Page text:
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Noah Goliday in his pre-K class in Washington, D.C. Photo: Evelyn Hockstein/For The Washington Post via Getty Image

Communities are starting to prioritize pre-kindergarten programs to boost children's school performance — as well as to provide quality childcare for parents who need to work.

Why it matters: "This is more than just an educational issue. It's a public health issue, an economic and workforce development issue, and a child poverty issue," said Olivia Allen, project manager at the Children's Funding Project.

  • Research has shown children who aren't prepared for kindergarten often fall behind by the time they reach third and fourth grades, which is when states start accountability testing.
  • But the average pre-school tuition for two children costs $20,000 per year — about a quarter of the median family income.

By the numbers: Enrollment in state-funded pre-school programs has slowly increased over the last 15 years.

In Texas, half-day pre-K programs were available for households with incomes below 185% of the poverty threshold. But it wasn't workable for families that needed full-time care.

  • In 2011, San Antonio voters approved to raise the local sales tax by one-eighth of a percent to expand full-day Pre-K for 4-year-olds across the city. The money went to opening four early education centers — one in each quadrant of the city — serving a total of 2,000 kids per year.
  • Sarah Baray, CEO Of Pre-K4SA, said their research found "children had better reading and math scores, significantly better attendance, and were far less likely to need special education services."
  • The program's success spurred the state to boost funding to increase the number of students beyond those that meet income eligibility requirements.

Pre-K programs have also been shown to help mothers re-enter the work force.

  • In 2009, the District of Columbia began offering two years of universal, full-day preschool to 3- and 4-year olds.
  • The Center for American Progress attributed a 10 percentage-point rise in maternal labor force participation to the preschool expansion.

In New York's Onondaga County, which includes Syracuse, County Executive J. Ryan McMahon sees government-funded pre-K as a way to break the cycle of multigenerational poverty.

  • "We're investing in our young people now so we can make good decisions later — or we'll spend a lot more later when they make poor decisions," McMahon said.

Reality check: States and cities shouldn't prioritize quantity over quality, said Shelley Hearne, president of CityHealth. "There's pressure on everyone to provide more seats, but if those seats are in low-quality environments, we won't see the long-term benefits."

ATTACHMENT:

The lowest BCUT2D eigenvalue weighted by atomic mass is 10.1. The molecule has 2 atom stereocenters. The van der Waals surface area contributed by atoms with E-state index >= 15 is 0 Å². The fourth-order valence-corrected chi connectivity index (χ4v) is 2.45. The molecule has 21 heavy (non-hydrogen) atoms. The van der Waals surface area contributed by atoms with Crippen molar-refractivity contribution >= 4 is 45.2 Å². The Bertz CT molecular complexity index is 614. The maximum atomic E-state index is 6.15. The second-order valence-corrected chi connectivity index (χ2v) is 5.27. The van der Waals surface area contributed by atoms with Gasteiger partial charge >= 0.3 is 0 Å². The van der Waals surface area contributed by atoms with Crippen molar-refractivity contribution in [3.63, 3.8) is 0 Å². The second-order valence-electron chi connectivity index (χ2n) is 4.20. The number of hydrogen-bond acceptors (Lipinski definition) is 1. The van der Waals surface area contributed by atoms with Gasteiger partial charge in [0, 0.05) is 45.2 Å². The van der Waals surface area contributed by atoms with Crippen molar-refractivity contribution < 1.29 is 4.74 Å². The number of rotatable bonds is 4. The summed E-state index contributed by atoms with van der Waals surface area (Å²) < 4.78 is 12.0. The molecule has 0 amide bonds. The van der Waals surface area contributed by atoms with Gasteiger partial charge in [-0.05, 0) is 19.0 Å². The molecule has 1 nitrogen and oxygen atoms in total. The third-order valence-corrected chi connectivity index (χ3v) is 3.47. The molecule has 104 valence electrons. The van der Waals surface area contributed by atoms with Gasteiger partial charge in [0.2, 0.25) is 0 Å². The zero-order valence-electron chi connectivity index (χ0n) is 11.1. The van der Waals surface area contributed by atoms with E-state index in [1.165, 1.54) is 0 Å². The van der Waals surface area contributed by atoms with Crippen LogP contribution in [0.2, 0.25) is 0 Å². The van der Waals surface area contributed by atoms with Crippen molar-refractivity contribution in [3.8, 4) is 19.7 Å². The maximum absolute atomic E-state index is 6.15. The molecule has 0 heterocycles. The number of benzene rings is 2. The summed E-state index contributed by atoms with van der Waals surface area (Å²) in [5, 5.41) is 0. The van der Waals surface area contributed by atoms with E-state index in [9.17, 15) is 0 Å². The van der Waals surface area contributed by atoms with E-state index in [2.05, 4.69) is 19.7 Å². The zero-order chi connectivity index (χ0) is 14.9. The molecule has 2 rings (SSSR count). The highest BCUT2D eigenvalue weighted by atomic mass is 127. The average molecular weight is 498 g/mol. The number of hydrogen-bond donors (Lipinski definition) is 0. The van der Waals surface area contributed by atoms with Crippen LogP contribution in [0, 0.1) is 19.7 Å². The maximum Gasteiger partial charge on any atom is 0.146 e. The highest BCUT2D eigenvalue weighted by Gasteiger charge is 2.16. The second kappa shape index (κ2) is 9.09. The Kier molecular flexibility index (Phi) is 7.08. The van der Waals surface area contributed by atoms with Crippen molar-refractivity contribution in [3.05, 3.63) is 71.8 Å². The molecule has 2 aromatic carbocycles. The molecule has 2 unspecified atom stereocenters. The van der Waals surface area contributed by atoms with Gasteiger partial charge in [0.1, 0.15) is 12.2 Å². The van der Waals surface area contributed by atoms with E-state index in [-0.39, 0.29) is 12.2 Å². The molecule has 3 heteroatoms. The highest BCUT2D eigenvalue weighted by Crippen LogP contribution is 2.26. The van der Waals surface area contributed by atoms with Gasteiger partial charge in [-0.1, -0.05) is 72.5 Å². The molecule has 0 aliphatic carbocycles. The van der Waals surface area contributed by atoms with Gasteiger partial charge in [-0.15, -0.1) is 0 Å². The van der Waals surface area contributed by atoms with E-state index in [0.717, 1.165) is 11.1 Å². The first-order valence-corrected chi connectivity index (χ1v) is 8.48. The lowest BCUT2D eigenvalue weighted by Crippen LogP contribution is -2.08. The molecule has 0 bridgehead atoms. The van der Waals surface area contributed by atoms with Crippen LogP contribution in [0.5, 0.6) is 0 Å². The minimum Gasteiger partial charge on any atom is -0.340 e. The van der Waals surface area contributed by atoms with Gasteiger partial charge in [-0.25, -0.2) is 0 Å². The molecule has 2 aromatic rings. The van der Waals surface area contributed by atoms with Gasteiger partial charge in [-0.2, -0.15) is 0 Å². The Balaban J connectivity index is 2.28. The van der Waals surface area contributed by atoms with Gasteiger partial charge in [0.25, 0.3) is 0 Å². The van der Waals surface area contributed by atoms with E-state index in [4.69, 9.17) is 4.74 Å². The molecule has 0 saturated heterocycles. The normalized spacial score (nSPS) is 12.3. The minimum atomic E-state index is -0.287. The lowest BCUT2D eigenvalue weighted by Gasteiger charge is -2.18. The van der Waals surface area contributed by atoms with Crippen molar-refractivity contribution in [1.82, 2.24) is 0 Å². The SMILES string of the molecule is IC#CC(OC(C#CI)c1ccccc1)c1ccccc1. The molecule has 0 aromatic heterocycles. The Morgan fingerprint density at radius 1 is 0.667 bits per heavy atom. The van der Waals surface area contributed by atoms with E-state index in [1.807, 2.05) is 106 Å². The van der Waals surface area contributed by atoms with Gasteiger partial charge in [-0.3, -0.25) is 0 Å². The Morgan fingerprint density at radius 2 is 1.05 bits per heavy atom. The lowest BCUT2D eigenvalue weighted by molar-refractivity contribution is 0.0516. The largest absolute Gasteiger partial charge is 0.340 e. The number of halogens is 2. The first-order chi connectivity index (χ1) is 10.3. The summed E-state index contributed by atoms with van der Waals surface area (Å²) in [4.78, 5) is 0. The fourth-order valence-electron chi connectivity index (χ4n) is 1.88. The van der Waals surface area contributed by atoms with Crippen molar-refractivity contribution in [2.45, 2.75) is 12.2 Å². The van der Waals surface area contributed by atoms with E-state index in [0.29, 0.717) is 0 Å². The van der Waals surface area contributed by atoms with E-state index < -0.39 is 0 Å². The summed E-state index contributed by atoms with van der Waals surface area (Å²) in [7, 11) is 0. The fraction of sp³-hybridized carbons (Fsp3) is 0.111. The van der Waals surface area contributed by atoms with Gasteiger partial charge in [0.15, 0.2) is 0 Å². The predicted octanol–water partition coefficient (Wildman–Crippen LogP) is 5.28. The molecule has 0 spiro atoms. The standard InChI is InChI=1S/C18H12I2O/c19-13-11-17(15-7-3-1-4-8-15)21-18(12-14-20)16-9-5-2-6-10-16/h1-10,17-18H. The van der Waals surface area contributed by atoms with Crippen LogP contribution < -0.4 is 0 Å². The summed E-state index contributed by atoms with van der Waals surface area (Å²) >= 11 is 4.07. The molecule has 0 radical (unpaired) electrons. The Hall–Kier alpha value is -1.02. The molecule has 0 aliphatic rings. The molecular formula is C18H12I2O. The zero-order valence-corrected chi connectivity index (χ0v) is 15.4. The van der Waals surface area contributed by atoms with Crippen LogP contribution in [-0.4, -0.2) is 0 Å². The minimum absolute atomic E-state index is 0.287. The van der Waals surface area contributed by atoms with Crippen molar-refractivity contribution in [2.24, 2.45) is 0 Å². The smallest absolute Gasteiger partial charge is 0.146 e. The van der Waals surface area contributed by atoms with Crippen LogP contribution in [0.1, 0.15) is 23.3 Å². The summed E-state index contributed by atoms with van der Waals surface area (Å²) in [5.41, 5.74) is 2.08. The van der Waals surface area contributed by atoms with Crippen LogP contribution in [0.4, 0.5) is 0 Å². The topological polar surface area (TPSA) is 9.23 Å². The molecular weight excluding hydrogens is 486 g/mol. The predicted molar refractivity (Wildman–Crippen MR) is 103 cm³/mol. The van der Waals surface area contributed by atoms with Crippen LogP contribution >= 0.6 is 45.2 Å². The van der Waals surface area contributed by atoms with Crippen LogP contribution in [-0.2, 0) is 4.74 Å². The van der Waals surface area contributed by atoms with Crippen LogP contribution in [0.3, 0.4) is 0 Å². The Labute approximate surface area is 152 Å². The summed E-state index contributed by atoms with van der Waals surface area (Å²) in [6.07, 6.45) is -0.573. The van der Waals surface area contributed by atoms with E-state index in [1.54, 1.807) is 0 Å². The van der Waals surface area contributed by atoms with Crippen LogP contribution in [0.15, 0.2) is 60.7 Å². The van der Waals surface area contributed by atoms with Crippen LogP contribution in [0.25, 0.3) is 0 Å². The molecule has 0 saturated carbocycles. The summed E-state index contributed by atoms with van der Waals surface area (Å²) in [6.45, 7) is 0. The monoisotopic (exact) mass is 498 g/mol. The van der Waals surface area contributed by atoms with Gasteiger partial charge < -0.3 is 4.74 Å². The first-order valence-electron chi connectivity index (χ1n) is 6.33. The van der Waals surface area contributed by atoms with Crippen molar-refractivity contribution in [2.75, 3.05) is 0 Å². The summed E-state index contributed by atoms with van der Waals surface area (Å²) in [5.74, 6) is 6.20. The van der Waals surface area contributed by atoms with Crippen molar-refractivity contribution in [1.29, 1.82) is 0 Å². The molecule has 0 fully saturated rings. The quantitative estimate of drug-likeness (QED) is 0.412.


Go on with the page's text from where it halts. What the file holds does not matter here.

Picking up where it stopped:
The big question for most cities is how to pay for preschool programs.

  • Philadelphia passed a soda tax to fund early education. Denver dedicated a 0.15% sales tax that has been extended to 2026.
  • Cobbling together enough money to pay teachers a living wage continues to be a challenge.

The good news: "Once it's there, it's not an area where either political party looks to cut," McMahon said. "If you can prove metrics, you can have good results."

Go deeper:

Go deeper

Why online games have a shorter life span

"Grand Theft Auto Online" will join a growing list of obsolete games on older platforms this December when Rockstar Game shuts down the PlayStation 3 and Xbox 360 versions of the game.

Why it matters: Video game preservation is one of the biggest challenges when it comes to video games, physical or otherwise.

Historic heat wave expands across California, wildfire risk builds

Forecast high temperatures on Thursday from the National Weather Service. (Weatherbell)d

The record-breaking heat wave roasting the West is expanding its grip on Thursday, with the focus of the triple-digit heat shifting into California — particularly the Central Valley and desert regions.

Why it matters: Across the West, the combination of record heat, preexisting drought conditions, and dry lightning strikes from afternoon thunderstorms threatens to ignite numerous wildfires Thursday.

Albuquerque marks 50th anniversary of uprising over police violence

Rebellion at Roosevelt Park in Albuquerque, N.M., June 1971. Photo: Guy Bralley/Albuquerque Journal

Activists in Albuquerque this week commemorated the 50th anniversary of one of the first modern Mexican American rebellions against police over discrimination and harassment.

Why it matters: The "Albuquerque uprising" is part of the forgotten history of protests against police mistreatment of Latinos in the 1960s and 1970s. Since the murder of George Floyd, Latino advocates have tried to draw attention to that history and the often-overlooked police violence against Hispanics today.